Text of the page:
Now, let me dazzle you with a bit of my legal research skills. In an arcane portion of FINRA's rules you would find:
(a) The terms used in the Rules, if defined in the FINRA By-Laws, shall have the meaning as defined in the FINRA By-Laws, unless a term is defined differently in a Rule, or unless the context of the term within a Rule requires a different meaning.
. . .
The term "person" shall include any natural person, partnership, corporation, association, or other legal entity.
Smugly, you might snicker at me and say, see, Bill, you just got hoisted with your own petard. FINRA's rules specifically define a "person" as including a "corporation," and since an LLC is a limited liability corporation, it is a a "person" when that term is used in FINRA's rule. You would then conclude that FINRA Rule 3240 covers the misconduct of a "person" and, game, set, match, you would dismiss me as not such a smart lawyer. Gee, you're right. I am an idiot. Sorry for wasting your time.
But . . . hold on . . . just for a second . . . go back and re-read FINRA Rule 3240.
You see that part where it says "no person associated with a member in any registered capacity may borrow money from or lend money to any customer of such person . . ." You got that part? Great -- now tell me, is PH LLC associated with any FINRA member firm?
Oh, and by the way, if you don't mind this not-so-smart-lawyer asking you another question: Is PH LLC registered in any capacity with any FINRA member firm?
Yeah, you didn't see those issues, did you? So, assuming that PH LLC is a person but not one that is registered with a FINRA member firm, then it doesn't look like Rule 3240 applies, does it? What did you mumble? I couldn't hear you. Speak up . . . a bit louder if you don't mind.
Given that PH LLC is not a "person associated with a member in any registered capacity. . .," how does Rule 3240 apply to the loan at issue? If FINRA deems as operation of law or interpretation that a 100%-owned LLC is a "person" subject to the jurisdiction of Rule 3240, then the AWC should have presented that position and explained the regulator's rationale.
To further underscore why FINRA should have provided more explanation for its assertion of jurisdiction over the transaction per Rule 3240, consider Smith's BrokerCheck statement in response to Wells Fargo's "discharge" disclosure:
In 2014, I began an LLC renting and investing in real estate. I submitted an approval request for my outside business activity and it was approved. Therefore, Wells Fargo Advisors was aware of my OBA and approved it prior to me operating within the LLC. It was my understanding that I had met my compliance obligations to Wells Fargo Advisors. Wells Fargo Advisors and my branch manager never advised me of any further reporting obligations to them. I discussed my OBA with longtime family friends, a husband and wife, who I have known since college, over 10 years ago. This was prior to my entrance into the securities industry. My friends also held Wells Fargo Advisors accounts. I did not solicit my friends to invest in my LLC in November 2014, they suggested they invest after I discussed a house I was considering purchasing within my LLC. In our verbal conversation, we discussed that the money was an investment, not a loan. They wanted to make a short-term investment. I agreed to pay back their investment in 3 months in February 2015. I paid them back. This was before Wells Fargo discovered the matter. They only held cash in money market accounts and never owned any stock, bond, fund, or other type of security with Wells Fargo Advisors. I did not believe I was in violation any rule of Wells Fargo Advisors, FINRA, NASD, NYSE, or MSRB. My OBA's business checking account was held with Wells Fargo Advisors, and I was transparent in my dealings. The firm clients were pleased with the transaction and did not lose any money or have any negative experience in this matter. Monies were repaid before Wells Fargo Advisors discovered it. The clients were never interviewed or questioned about the issue. They are willing to provide a statement if necessary.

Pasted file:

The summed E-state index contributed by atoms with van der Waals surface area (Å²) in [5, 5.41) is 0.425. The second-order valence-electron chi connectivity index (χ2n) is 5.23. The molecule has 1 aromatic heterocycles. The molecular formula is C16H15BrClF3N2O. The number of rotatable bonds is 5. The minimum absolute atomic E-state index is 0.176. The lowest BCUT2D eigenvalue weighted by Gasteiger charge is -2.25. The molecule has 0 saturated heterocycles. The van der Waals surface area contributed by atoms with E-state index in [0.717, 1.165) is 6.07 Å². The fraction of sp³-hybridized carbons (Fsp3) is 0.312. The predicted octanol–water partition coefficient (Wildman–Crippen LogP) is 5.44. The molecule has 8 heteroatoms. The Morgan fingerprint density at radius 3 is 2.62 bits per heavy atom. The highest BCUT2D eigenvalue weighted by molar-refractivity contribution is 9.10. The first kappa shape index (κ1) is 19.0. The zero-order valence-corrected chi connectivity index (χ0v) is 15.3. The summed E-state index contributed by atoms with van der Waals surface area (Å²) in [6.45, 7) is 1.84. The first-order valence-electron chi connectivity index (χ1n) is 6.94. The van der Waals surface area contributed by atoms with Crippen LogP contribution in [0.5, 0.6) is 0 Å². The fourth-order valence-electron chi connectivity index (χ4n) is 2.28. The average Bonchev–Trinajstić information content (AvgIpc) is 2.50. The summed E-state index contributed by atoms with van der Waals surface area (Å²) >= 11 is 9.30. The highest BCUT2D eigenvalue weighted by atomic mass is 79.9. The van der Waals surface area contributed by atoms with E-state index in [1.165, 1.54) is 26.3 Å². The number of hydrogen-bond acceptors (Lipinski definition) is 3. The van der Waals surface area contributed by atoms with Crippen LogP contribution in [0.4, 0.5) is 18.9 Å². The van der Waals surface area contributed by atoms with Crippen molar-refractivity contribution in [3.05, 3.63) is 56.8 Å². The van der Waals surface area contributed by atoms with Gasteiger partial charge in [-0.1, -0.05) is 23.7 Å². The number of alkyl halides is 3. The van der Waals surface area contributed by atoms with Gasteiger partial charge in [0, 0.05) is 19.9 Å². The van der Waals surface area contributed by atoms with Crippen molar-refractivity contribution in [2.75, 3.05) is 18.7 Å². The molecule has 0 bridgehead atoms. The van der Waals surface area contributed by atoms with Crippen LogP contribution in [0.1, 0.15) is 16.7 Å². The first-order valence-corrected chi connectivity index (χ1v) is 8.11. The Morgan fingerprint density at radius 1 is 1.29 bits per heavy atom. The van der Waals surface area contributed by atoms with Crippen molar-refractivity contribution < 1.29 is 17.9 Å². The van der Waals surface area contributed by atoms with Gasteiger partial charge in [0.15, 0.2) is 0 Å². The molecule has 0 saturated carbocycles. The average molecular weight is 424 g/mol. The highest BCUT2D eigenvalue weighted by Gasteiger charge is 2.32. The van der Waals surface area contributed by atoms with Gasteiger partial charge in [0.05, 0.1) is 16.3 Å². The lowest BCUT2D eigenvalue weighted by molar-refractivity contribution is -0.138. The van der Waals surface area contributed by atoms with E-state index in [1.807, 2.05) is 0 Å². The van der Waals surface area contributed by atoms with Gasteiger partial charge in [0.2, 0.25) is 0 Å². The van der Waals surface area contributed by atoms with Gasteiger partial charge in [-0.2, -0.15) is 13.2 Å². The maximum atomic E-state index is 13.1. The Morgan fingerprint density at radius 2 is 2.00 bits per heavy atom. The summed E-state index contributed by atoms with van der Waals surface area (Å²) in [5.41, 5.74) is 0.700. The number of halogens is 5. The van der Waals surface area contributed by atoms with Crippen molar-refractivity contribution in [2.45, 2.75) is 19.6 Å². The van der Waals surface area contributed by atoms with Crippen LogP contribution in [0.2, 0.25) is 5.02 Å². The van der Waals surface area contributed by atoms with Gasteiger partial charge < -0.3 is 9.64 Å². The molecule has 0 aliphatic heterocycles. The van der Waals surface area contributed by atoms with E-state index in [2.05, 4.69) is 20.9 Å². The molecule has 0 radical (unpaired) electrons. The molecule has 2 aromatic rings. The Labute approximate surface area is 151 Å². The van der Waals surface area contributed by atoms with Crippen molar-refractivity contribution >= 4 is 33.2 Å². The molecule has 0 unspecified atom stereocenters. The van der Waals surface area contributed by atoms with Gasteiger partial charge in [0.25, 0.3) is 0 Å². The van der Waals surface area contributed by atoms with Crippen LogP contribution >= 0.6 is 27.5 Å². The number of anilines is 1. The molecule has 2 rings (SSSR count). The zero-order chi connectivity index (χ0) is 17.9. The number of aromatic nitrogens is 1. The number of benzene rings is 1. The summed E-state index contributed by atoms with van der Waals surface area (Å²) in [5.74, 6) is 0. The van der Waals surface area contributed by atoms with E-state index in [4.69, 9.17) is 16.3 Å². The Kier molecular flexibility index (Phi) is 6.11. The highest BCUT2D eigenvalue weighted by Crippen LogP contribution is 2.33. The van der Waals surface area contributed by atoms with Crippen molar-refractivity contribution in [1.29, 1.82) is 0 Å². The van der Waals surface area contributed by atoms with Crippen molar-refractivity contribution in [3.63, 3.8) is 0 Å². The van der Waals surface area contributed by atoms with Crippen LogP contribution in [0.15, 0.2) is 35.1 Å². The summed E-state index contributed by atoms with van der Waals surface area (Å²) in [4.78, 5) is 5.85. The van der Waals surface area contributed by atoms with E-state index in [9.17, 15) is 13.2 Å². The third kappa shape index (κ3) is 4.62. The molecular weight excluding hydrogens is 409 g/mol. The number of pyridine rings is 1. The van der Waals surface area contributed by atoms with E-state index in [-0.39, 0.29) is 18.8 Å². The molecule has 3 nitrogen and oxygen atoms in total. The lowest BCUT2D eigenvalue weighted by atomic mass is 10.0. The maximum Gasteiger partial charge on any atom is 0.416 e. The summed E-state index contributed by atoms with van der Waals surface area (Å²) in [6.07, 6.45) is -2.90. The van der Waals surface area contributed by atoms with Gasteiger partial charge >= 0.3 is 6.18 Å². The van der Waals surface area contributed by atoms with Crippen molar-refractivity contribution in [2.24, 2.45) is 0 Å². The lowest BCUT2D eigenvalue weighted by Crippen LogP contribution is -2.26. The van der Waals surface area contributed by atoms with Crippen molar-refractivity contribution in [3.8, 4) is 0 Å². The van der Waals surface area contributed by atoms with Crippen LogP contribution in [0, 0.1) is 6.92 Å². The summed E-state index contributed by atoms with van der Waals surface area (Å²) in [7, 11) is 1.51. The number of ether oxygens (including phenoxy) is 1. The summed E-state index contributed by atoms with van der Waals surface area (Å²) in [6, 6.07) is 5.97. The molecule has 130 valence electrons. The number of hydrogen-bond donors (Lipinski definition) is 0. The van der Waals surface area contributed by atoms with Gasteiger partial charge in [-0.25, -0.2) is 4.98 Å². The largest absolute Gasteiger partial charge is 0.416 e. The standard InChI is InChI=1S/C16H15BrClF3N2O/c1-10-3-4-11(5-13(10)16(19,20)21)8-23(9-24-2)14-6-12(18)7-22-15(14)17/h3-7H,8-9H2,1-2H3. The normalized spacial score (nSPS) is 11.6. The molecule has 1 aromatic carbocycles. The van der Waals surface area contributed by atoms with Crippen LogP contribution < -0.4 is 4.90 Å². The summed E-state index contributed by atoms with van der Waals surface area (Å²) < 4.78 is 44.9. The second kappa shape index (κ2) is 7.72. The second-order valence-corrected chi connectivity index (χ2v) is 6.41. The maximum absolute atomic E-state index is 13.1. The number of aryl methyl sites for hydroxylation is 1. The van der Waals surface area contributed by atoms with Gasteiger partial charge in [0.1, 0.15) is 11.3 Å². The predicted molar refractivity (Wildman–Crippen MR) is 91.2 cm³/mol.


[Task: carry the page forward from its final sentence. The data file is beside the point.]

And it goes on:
Yeah, I know: You didn't see all that coming. Smith says it was never a loan -- that it was an investment. Further, she says that Well Fargo had approved her LLC as an OBA.
Frankly, I was shocked when I started digging around after reading the AWC and came across that above BrokerCheck statement. When you take into account Wells Fargo's BrokerCheck disclosure concerning its discharge of Smith, you sort of wonder just what the hell was going on here:
Was this a loan or an investment?
Did the customers ever complain?
How the hell did Wells Fargo and/or FINRA even learn about his transaction?
If the customers submit an Affidavit affirming that they did not "lend" money to Smith but entered into an investment in PH, would that remove the prohibited borrowing regulatory violation?
If the customers did submit such an Affidavit, wouldn't that raise questions about a prohibited Private Securities Transaction and/or non-disclosed OBA activities?
Also, did you note the so-called "40% interest rate" on the alleged three-month loan? Doesn't that strike you as a usurious interest rate for such a short-term loan and likely in violation of most applicable state laws? Was that 40% indicative of a "return on investment" rather than a seemingly illegal or disproportionately high interest rate on a loan?
Now you understand why I'm paid the big bucks for taking on these arcane regulatory and compliance cases!
One final disclosure that's not noted in the AWC. Online FINRA BrokerCheck records under the heading "Criminal -- Pending Charge" disclose that on August 4, 2017, Smith was charged in Oklahoma with Forgery in the First Degree, a felony to which she pleaded not guilty. BrokerCheck further discloses that on July 23, 2018, the "STATE DISMISSED ALL CHARGES WITHOUT COSTS."